Tales told by the mystical headstones may not be a new concept for the Malayalis. Yet, it never ceases to enthral the audience with a mystical charm. A charm of the notion of a gateway that connects the dead to the living. Sufiyum Sujathayum is in that mould.
The movie, by Karie director Naranipuzha Shanavas, also marks a new dawn to Mollywood. It is the first Malayalam movie to be released exclusively on an OTT platform, reflecting the challenges posed by the Covid outbreak.
With the pandemic playing spoilsport shutting down film theatres across the world, online releases have become the new normal and Mollywood is making a slightly late and reluctant foray into a new domain. However, the wide-shot frames and the two-hour duration may prompt film buffs to think the movie was envisaged to be an archetypal OTT exclusive.
Set somewhere near the Kerala-Karnataka border, the movie shows a fictional village where the inhabitants are of a multitude of linguistic and cultural descent. In other words, a place where many languages are spoken. And spirituality is one of them.
Neither the plot, the setting or the characters may seem alien to the audience since the approach intentionally or unintentionally follows a set of familiar narratives. Books like Punathil Kunjabdulla's ‘Smarakasilakal’, Vaikom Muhammad Basheer's ‘Bhoomiyude Avakashikal’ and unmistakably O V Vijayan’s ‘Khasakkinte Ithihasam’ resonates somehow.
Yet, there could have been a more enthralling lure to take the viewers to a trance-like state the aforementioned books offered. The movie starts and ends at Meesan stones, the traditional Islamic headstones in the graveyard of a dilapidated Musim shrine -- an abode of death.
Sufi (Dev Mohan), who gives off some strong nomadic vibes, returns to ‘Jinn Pally’, where he left a piece of his heart. He is received by the shrine’s mukri played by a highly slanged Mamukkoya, a staple of Malayalam movies that revolves around a Muslim narrative. There, Sufi breathes his last, not before beguiling the dwellers with his enchanting voice delivering the 'Adhan'.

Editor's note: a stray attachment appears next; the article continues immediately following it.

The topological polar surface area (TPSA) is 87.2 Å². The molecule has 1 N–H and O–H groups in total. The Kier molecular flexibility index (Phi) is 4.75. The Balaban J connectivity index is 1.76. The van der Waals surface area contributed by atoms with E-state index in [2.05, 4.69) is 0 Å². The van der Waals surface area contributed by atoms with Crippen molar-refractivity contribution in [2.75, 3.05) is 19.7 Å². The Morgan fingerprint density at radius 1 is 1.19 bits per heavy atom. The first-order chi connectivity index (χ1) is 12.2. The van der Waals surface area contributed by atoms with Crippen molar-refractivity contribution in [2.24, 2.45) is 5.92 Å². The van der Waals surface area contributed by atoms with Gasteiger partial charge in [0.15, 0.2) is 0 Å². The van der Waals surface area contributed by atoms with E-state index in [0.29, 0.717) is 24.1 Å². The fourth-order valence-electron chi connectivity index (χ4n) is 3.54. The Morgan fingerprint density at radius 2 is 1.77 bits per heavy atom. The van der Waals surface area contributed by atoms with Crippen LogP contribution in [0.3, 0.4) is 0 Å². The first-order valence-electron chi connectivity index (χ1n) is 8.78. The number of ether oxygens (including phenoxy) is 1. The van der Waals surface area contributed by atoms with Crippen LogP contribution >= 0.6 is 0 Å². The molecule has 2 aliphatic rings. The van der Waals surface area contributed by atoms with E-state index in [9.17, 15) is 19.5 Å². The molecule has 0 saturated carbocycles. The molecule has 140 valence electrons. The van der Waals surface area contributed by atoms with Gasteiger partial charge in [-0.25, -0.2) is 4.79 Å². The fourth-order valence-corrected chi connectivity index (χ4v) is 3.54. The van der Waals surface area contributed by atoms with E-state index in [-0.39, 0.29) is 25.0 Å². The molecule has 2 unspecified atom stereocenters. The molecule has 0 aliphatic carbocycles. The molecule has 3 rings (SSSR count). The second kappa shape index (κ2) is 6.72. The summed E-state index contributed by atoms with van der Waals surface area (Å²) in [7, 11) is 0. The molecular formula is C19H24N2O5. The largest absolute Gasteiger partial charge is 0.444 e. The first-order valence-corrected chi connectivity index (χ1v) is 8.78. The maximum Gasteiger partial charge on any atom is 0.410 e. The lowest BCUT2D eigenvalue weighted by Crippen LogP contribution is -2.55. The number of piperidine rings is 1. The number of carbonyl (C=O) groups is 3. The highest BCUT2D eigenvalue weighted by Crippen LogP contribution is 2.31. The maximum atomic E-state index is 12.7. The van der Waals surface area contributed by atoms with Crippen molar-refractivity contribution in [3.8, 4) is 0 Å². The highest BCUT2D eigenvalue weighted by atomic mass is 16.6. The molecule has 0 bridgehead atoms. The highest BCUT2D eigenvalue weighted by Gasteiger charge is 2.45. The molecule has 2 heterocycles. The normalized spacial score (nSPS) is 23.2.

Faraway, a mute housewife Sujatha, enacted by Aditi Rao Hydari, wakes up drenched after witnessing a nightmare of Sufi falling off while ‘whirling’, the traditional dance of Sufi Dervishes. Soon after, Sujatha’s husband Rajeev is informed about the untimely demise of “Sujatha’s Sufi” which shatters the sense of comfort she had built up in the uneventful life with her husband and daughter.
Rajeev takes her to her home village to make her pay last respects to Sufi. The rest of the plot deals with an attempt to connect the starkly contrasting worlds of past and present, from Sufi’s Sujatha to Rajeev’s wife.
The filmakers have envisioned an entrancing realm of spiritual love going by the plot.
Despite a few glitches with dubbing, Dev Mohan did a fairly decent job portraying the complex, bearded bard-like Sufi, who falls for an innocent village girl.
Aditi Rao, on the other hand, failed to deliver an aura of freshness to a 22-year-old Sujatha. Nevertheless, she has flawlessly pulled off the adult Sujatha, who gets lost in mourning a man who wasn't her's.
Jayasurya’s Rajeev is the character that pulls the string and anchors the story to the present. He has managed to keep the balance between the suppressed jealousy of a husband and a man who yearns for his partner’s romance.
The frames were interwoven beautifully with soulful music and a handful of tracks by maestro M Jayachandran.
It is well in sync with the fairytale narrative. The song Alhamdulillah by Sudeep Palanad is likely to be a permanent addition to our playlists. Director Shanavas had set the bars for himself high with a brilliant movie like Karie.
In Sufiyum Sujathayum, the filmmaker tosses up a curious mix of a mystical storytelling etched in the genre of lingering romance.